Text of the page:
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Quantifying the Impact of Aircraft Cannibalization Task MM0206. Principal Investigator C. Richard Cassady, Ph.d., P.E. Co-Principal Investigators Scott J. Mason, Ph.D., P.E.

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quantifying the impact of aircraft cannibalization task mm0206

Quantifying the Impact of Aircraft Cannibalization Task MM0206

Principal Investigator C. Richard Cassady, Ph.d., P.E.

Co-Principal Investigators Scott J. Mason, Ph.D., P.E.

Justin R. Chimka, Ph.D.

Graduate Research Assistants Kellie Schneider

Stephen Ormon

Undergraduate Research Assistants Chase Rainwater

Mauricio Carrasco

Jason Honeycutt

ASC PA 03-2420 9/15/03

project motivation
Project Motivation
  • extensive use of cannibalization in fleet maintenance
  • existing mathematical models of cannibalization do not address USAF issues
project objectives and activities
Project Objectives and Activities
  • project objectives
    • to develop a mathematical modeling methodology for assessing the impact of cannibalization on fleet performance
    • to identify policies for making cost-effective, dynamic cannibalization decisions
    • to study the impact of these policies on management of the spare parts supply chain
  • project activities
    • generic scenario definition
    • generic simulation modeling
    • application
    • future work
generic scenario definition
Generic Scenario Definition
  • set of n independent and identical aircraft
  • each aircraft
    • two parts connected in series
    • part i has a constant failure rate λi
  • aircraft operation
    • continuous until failure
  • aircraft failure – caused by failure of part j
    • immediately routed to base of operations for Mx
  • sj part j “spares” in the system

i=1

i=2

λ1

λ2

maintenance logic
Maintenance Logic

failure – remove part j (time Rj) – send removed part off for repair (time Lj)

spare part j available?

Y

N

install part j (time Ij)

cannibalization allowed?

N

Y

cannibalization possible?

N

Y

cannibalize (time Cj) – cannibalized aircraft now needs both parts

aircraft departs

aircraft waits

maintenance logic cont
Maintenance Logic (cont.)

repaired part j returned to base

failed aircraft waiting for only part j?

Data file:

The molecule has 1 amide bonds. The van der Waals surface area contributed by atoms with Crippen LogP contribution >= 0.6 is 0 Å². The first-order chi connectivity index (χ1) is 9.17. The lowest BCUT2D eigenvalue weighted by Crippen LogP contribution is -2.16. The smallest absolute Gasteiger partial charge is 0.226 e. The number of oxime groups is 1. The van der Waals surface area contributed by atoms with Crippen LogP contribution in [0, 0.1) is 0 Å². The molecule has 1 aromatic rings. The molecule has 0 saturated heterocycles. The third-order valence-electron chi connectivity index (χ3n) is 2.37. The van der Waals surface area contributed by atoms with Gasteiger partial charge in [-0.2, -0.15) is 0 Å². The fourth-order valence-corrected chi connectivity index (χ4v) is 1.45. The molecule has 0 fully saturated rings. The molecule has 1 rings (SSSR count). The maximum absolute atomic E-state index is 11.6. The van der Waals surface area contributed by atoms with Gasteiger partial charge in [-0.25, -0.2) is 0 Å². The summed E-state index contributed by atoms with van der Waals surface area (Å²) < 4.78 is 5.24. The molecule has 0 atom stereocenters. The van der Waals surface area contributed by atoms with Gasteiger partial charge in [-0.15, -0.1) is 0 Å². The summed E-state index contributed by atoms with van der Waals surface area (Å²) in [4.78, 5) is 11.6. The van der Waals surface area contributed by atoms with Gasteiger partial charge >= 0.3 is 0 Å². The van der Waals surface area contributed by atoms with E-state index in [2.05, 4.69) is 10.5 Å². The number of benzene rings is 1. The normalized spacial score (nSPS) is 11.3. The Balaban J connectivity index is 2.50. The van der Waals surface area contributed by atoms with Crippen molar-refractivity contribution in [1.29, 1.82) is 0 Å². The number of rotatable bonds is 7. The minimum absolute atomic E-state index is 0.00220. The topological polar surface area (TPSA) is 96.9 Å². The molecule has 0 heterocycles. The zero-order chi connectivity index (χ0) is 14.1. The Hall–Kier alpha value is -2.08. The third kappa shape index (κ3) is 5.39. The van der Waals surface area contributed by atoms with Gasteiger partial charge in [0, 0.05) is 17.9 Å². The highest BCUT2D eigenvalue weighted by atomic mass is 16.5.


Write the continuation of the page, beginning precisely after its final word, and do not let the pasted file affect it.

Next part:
Y

N

install part j on failed aircraft

failed aircraft waiting for both parts?

Y

N

spare of other part available?

N

Y

aircraft departs

restore aircraft

add part to inventory

generic simulation modeling
Generic Simulation Modeling
  • simulation model of defined scenario constructed in Arena
  • performance measures estimated from model include:
    • average readiness (R)
    • Mx-man-hours per flying hour (MMH/FH)
    • average “experience” of a failed aircraft
performance analysis example
Performance Analysis – Example

(min, mode, max) in hr

performance analysis cont
Performance Analysis (cont.)
  • suppose target average readiness is 80%
  • suppose no cannibalization is permitted
    • R = 78.8%
    • MMH/FH = 0.0035
  • suppose cannibalization is permitted
    • R = 81.9%
    • MMH/FH = 0.0042
  • cannibalization satisfied the readiness issue but increased requirements for Mx resources
  • what are some other options?
    • 1. add a spare for part 2
    • 2. reduce the repair delay for part 2 by two days
  • option 1: R = 84.2%, MMH/FH = 0.0036
  • option 2: R = 81.2%, MMH/FH = 0.0036
performance analysis cont1
Performance Analysis (cont.)
  • suppose all three options are implemented
    • R = 86.6%
    • MMH/FH = 0.0039
    • average “experience” of a failed aircraft
      • 23.5% receive a spare immediately
      • 11.9% are restored via cannibalization
      • 64.6% must wait
        • average time waiting for a single part = 70 hr
        • 11.9% become cannibalized
        • average waiting time after cannibalization = 174 hr
application outline
Application Outline
  • Hill AFB visit
  • motivating questions
    • should cannibalization be consolidated?
    • how many technicians should be assigned to the CANN-dock?
    • how many aircraft should be designated as CANN-birds?
    • how long should aircraft remain in CANN-bird status?
  • simulation modeling
simulation modeling application
Simulation Modeling – Application
  • based on the cannibalization activities that take place at Hill AFB
  • modeling concepts
    • one wing, three squadrons
    • cannibalization, slaving
    • AMU-level or consolidated cannibalization
    • fixed number of CANN-birds
    • rebuilds after specified number of days
    • rework and testing after rebuilds
    • limited number of maintenance technicians
    • various technician skill sets
    • technicians pulled from AMU to CANN-dock
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